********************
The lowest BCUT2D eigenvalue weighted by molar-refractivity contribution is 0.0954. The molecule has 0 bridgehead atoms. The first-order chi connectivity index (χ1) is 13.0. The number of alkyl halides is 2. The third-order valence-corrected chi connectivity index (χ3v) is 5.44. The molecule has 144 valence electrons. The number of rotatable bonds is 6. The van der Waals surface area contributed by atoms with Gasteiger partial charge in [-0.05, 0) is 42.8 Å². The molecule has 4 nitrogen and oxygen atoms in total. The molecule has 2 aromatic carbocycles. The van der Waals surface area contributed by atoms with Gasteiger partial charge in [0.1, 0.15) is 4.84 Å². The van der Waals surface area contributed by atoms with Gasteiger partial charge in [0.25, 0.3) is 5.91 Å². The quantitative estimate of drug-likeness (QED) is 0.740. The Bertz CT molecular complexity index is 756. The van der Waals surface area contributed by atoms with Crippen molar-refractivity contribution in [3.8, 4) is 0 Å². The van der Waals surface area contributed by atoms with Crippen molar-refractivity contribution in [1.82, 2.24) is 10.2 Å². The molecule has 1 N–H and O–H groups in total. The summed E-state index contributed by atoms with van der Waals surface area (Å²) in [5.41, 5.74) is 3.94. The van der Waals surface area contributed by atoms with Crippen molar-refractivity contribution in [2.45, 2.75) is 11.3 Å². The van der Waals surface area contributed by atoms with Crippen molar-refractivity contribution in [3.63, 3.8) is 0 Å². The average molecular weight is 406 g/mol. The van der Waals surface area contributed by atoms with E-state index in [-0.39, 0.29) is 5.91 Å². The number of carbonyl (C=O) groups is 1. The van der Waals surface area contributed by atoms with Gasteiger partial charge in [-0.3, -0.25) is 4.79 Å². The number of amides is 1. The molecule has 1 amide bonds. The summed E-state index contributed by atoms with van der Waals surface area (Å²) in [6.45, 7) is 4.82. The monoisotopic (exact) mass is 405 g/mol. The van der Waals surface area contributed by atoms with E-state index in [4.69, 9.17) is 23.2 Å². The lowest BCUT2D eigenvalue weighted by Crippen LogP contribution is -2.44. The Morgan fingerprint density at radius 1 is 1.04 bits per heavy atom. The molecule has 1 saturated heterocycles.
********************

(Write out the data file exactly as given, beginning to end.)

The lowest BCUT2D eigenvalue weighted by molar-refractivity contribution is 0.0954. The molecule has 0 bridgehead atoms. The first-order chi connectivity index (χ1) is 13.0. The number of alkyl halides is 2. The third-order valence-corrected chi connectivity index (χ3v) is 5.44. The molecule has 144 valence electrons. The number of rotatable bonds is 6. The van der Waals surface area contributed by atoms with Gasteiger partial charge in [-0.05, 0) is 42.8 Å². The molecule has 4 nitrogen and oxygen atoms in total. The molecule has 2 aromatic carbocycles. The van der Waals surface area contributed by atoms with Gasteiger partial charge in [0.1, 0.15) is 4.84 Å². The van der Waals surface area contributed by atoms with Gasteiger partial charge in [0.25, 0.3) is 5.91 Å². The quantitative estimate of drug-likeness (QED) is 0.740. The Bertz CT molecular complexity index is 756. The van der Waals surface area contributed by atoms with Crippen molar-refractivity contribution in [3.8, 4) is 0 Å². The van der Waals surface area contributed by atoms with Crippen molar-refractivity contribution in [1.82, 2.24) is 10.2 Å². The molecule has 1 N–H and O–H groups in total. The summed E-state index contributed by atoms with van der Waals surface area (Å²) in [5.41, 5.74) is 3.94. The van der Waals surface area contributed by atoms with Crippen molar-refractivity contribution in [2.45, 2.75) is 11.3 Å². The van der Waals surface area contributed by atoms with Crippen molar-refractivity contribution in [3.63, 3.8) is 0 Å². The average molecular weight is 406 g/mol. The van der Waals surface area contributed by atoms with E-state index in [-0.39, 0.29) is 5.91 Å². The number of carbonyl (C=O) groups is 1. The van der Waals surface area contributed by atoms with Gasteiger partial charge in [-0.3, -0.25) is 4.79 Å². The number of amides is 1. The molecule has 1 amide bonds. The summed E-state index contributed by atoms with van der Waals surface area (Å²) in [6.45, 7) is 4.82. The monoisotopic (exact) mass is 405 g/mol. The van der Waals surface area contributed by atoms with E-state index in [4.69, 9.17) is 23.2 Å². The lowest BCUT2D eigenvalue weighted by Crippen LogP contribution is -2.44. The Morgan fingerprint density at radius 1 is 1.04 bits per heavy atom. The molecule has 1 saturated heterocycles.